Michel Gondry is a rock star at Sundance. Before the premiere of his latest fancy, Be Kind Rewind, the director of Eternal Sunshine of the Spotless Mind was surrounded by television cameras, and then, on the stage, he got a hero’s cheering ovation. It’s not hard to see why. Many Sundance filmmakers have gone onto mainstream careers, but you could give Michel Gondry all the studio backing in the world, as well as a budget of $100 million, and what he’d come up with, in every frame, would be an independent film. He wouldn’t know how to think otherwise; caprice — visual, emotional, structural — is hard-wired into his nervous system.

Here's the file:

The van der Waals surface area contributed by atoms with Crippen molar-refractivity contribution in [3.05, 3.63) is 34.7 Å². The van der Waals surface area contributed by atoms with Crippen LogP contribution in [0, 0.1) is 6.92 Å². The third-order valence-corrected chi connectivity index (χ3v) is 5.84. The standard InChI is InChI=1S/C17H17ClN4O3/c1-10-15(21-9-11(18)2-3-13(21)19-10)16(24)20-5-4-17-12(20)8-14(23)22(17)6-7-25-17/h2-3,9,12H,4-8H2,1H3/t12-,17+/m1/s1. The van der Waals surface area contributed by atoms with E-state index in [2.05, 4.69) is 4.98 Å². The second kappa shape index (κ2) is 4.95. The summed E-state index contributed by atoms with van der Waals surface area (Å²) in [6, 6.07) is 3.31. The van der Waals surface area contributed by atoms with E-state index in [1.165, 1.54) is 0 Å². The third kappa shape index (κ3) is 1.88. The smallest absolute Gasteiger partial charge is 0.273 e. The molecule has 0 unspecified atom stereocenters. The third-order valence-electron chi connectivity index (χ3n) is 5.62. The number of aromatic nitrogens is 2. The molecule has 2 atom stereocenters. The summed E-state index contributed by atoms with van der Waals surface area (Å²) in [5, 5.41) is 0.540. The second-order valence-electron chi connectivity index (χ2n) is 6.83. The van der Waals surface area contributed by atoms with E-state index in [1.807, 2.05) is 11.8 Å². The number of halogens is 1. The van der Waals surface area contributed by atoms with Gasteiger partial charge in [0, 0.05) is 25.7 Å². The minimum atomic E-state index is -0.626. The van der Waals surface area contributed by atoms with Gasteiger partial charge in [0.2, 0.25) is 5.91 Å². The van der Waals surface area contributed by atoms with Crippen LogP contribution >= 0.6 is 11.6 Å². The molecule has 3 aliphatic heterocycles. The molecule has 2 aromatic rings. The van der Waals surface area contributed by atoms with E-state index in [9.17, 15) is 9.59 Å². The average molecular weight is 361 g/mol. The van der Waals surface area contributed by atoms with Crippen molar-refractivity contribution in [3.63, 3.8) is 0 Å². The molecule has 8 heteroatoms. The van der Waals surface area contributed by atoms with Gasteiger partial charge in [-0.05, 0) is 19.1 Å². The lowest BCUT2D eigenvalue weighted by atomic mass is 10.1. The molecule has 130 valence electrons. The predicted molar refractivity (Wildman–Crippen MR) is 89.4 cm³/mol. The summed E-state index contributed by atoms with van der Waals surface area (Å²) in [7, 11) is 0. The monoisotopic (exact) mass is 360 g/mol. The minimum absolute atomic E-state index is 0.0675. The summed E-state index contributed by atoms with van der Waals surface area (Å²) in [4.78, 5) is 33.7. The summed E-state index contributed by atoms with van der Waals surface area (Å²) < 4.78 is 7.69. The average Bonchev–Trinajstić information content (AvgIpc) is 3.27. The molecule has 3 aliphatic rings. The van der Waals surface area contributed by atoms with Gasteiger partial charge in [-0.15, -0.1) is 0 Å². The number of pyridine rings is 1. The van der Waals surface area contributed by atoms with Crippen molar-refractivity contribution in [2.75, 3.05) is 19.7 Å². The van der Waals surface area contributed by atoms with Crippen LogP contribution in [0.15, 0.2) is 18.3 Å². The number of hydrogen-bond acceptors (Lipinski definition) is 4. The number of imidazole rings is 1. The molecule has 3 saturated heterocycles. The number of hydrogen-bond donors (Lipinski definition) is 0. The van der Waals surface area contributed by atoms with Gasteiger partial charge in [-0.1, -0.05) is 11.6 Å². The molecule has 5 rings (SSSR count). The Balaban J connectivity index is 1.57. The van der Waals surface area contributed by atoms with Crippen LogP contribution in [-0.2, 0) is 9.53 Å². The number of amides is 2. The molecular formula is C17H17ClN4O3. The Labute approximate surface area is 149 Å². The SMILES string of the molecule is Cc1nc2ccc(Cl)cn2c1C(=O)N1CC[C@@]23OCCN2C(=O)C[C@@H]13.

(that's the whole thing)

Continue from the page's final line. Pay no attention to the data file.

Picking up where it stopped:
Be Kind Rewind has a premise that’s so silly-fizzy-catchy, so whimsically out there, so completely and utterly Gondry, you almost can’t believe he had the tenacity — or the innocence — to see it through. The principal setting is a tumbledown, ramshackle video store — and I do mean grimy VHS, not DVD — in Passaic, NJ, where Jack Black, as a guy who likes to hang around the store, has a radioactive accident, gets literally magnetized, and ends up erasing all of the store’s tapes. You’d think that this would be a medical crisis more than a video-store crisis, but no: Black and the store’s chief clerk, played with winning unflappability by Mos Def, decide to restock the place by shooting their own hand-made, home-movie versions of Ghostbusters, Rush Hour, Boyz N the Hood, and many others. They’re like Ed Wood making tin-pot blockbusters out of Scotch tape and cardboard and, at one point, a pizza placed under someone’s head to look like blood on the sidewalk. Be Kind Rewind is a trifle that is also, at moments, a delightfully daft tale of pure-hearted, brain-dead movie love. (Its antecedents include both those great staged cinema re-enactments in Rushmore and the fabled shot-by-shot kiddie remake of Raiders of the Lost Ark.) I loved its anyone-can-make-art spirit, yet Gondry, I have to say, would really do well to stop writing his own scripts. Except for Eternal Sunshine, his movies, including this one, are such light souffles that they barely stick to your ribs, or to anywhere else.